Micro Level Estimation of Income - Simulated welfare mapping (poverty maps) for Paraguay 1992 and 2002
AbstractRecent theoretical and empirical advances have brought income and wealth distributions back into a prominent position in growth and development theories, and as determinants of specific socio-economic outcomes, such as health or levels of violence and related phenomenon of inequality. To improve empirical investigation, new techniques were required for the simulation of small scale welfare indicators, such as income and its related distribution. Elbers, Lanjouw and Lanjouw (2003) designed a statistical procedure to combine different types of data and take advantage of the detail in household sample surveys and the comprehensive coverage of a census. The method extends the literature on small area statistics (Ghosh and Rao (1994), Rao (1999)) by developing estimators of population parameters which are non-linear functions of the underlying variable of interest (for example per capita income) by deriving them from the full unit level distribution of that variable. The most famous output of these exercises is known as “poverty maps”. The use of these poverty maps is an important poverty reduction policy implementation tool used for selecting the poorest villages in the country (or villages where the greatest number of poor people are), such as the programs Bolsa Escuela in Brasil, Progreso in Mexico, Puente in Chile, Bolsa Familia in Argentina, Bono de Desarrollo Humano in Ecuador or Tekopora in Paraguay; all of these conditional cash transfer programs, directly to extremely poor households.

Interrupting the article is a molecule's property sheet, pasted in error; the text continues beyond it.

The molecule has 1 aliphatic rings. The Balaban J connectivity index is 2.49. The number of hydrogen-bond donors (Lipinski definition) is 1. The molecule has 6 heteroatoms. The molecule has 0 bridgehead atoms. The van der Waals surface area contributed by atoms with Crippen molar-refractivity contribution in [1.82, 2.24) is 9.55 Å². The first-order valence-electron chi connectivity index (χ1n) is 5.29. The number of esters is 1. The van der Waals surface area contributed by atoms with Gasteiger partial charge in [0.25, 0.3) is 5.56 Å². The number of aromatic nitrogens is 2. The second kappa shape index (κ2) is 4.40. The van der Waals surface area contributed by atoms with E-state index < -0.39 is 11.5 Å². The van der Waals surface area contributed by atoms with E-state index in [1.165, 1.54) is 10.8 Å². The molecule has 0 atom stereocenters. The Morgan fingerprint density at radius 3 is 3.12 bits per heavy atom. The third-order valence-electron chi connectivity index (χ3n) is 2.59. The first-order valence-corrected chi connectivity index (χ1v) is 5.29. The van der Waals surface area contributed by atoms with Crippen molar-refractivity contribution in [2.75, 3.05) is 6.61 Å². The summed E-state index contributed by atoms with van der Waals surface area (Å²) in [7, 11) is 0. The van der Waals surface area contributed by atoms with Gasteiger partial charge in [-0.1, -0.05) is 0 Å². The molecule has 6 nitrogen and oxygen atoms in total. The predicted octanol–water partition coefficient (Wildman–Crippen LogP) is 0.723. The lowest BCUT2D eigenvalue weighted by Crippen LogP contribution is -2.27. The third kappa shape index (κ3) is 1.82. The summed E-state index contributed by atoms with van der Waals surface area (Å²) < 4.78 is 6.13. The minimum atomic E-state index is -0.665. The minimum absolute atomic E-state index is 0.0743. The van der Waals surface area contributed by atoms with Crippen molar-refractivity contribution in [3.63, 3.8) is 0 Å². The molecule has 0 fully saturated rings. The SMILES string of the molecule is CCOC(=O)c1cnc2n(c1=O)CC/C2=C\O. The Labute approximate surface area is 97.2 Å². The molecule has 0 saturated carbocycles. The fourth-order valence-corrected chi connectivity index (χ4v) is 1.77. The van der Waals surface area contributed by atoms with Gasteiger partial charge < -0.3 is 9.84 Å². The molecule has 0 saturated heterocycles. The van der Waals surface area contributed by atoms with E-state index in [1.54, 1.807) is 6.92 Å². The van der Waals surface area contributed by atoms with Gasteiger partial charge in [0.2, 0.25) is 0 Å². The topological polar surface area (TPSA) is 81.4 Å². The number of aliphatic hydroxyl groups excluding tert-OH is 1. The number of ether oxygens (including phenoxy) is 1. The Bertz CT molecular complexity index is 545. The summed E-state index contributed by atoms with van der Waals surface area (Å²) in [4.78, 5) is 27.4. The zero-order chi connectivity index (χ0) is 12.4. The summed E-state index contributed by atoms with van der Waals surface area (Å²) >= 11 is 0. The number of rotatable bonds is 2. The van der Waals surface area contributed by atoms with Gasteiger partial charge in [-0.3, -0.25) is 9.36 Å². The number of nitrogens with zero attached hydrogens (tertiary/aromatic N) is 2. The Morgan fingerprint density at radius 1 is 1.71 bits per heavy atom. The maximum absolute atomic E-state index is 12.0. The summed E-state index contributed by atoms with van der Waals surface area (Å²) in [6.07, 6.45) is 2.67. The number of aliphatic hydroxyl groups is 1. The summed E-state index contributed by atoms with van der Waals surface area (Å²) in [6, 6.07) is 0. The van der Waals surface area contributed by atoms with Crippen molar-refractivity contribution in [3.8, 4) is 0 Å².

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Bibliographic InfoPaper provided by Ibero-America Institute for Economic Research in its series Ibero America Institute for Econ. Research (IAI) Discussion Papers with number 187.
Length: 34 pages
Date of creation: 05 May 2009
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Please report citation or reference errors to , or , if you are the registered author of the cited work, log in to your RePEc Author Service profile, click on "citations" and make appropriate adjustments.:
- Stephan Klasen, 2003.
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Ibero America Institute for Econ. Research (IAI) Discussion Papers
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